- good exercise, but hasn't someone already done that ??? that's the method I want . . . :-)
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slightwv (䄆 Netminder) Commented:
>>- maybe next week,
>>- good exercise

I didn't mean for you to 'try' it as an exercise.  I meant look at the ones posted on regexlib to get an idea of how complex what seems 'simple' can be.

But feel free to try one of your own before you go looking to see what others have posted.

>>- but the price isn't 2/3rds . . .

There is some online stuff and I remember sdstuber pointed you to a website that had good references but...

$20 with shipping used on Amazon.  How many hours would you need to find 'decent' stuff online that may or may not be correct then try to absorb what it was telling you versus the hours to sit down with a good book.

Starting out:  The Oracle online docs and most websites are HORRIBLE for learning.  They are good for reference or helping fill in the gaps but you need to basics to know where to look.

>>- like love ???
*blushes*  Sorry but I'm spoken for....  Can we just be friends?
;)   KIDDING!!!!!!
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Gadsden ConsultingIT SpecialistAuthor Commented:
all good, thanks.

I did find this, but it's Oracle 10g / 2003. Seems like someone needs to do an update.

>>Can we just be friends?
of course ! I'm past my prime, anyway . . .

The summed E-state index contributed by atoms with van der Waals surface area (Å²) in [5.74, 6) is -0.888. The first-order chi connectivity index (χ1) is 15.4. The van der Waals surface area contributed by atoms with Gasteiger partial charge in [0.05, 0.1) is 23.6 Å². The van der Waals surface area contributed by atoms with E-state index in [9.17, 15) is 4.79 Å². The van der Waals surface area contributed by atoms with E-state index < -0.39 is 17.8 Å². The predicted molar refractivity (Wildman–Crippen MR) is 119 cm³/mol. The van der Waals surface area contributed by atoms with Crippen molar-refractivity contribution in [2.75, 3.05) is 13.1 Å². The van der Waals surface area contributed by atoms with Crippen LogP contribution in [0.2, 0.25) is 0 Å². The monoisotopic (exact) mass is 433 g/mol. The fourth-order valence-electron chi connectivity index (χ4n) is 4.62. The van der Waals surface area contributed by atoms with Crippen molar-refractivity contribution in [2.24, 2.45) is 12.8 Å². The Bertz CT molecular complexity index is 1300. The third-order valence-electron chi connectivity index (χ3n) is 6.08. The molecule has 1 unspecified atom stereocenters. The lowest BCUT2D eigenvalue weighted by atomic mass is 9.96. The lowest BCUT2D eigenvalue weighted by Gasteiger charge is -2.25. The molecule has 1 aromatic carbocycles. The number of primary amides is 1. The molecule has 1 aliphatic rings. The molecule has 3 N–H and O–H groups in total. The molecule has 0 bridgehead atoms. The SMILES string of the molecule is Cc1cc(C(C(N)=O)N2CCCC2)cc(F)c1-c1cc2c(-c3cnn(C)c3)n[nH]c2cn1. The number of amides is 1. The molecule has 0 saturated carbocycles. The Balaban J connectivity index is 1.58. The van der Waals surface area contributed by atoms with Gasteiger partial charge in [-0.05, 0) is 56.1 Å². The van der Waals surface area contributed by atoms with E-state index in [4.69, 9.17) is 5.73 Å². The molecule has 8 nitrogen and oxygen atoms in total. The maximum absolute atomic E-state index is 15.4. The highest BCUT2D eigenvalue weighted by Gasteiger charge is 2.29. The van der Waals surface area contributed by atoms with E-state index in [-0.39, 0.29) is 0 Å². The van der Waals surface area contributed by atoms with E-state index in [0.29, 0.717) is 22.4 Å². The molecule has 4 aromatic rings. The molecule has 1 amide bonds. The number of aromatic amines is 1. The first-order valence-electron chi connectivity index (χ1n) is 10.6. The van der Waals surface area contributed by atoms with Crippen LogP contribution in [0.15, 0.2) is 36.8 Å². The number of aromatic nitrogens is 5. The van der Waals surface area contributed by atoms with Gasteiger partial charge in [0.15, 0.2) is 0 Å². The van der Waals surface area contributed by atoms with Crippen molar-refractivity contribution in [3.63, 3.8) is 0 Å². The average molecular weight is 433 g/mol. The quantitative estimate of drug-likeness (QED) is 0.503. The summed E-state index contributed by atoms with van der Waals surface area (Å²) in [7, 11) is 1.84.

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slightwv (䄆 Netminder) Commented:
>>I did find this,

Cannot review that one.  I prefer O'Reilly books so it probably isn't a waste of $$$.  Just never seen it. Mastering (the Owl), I own so I can suggest it.

All I can say I don't think that regular expressions have made major leaps in recent years.  Sort of like basic Unix commands:  If you know them from 10 years ago, you are probably safe today.  Should be the same with regex.  I wouldn't be afraid of learning the basics from something that old.

Then again, I've not kept up on regex trends.

The last time I had a complex regex question I asked it here in the Perl Topic Area.  The Perl folks tend to be the best that I've found when it comes to regex.

The problem with that is you'll need to have the basics because Perl regex isn't 100% compatible with Oracle's.  I had to port what they gave me and learn to ask in translated Perl syntax.

It was an interesting question...
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Gadsden ConsultingIT SpecialistAuthor Commented:
I posted the wrong one, here's the 66-page book that looks good, but only through 10g. I will probably start with this. I did notice, however, that Regexp_Count is new to 11g.

 Thx.
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slightwv (䄆 Netminder) Commented:
The problem with that book is it is a 'reference'.  Might as well stick to the Oracle docs and online references.

For example:  You will see the '^' in the index with a few pages that talk about it and might see a simple example but it probably won't explain much behind it.
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Gadsden ConsultingIT SpecialistAuthor Commented:
Ok, sounds good, thx.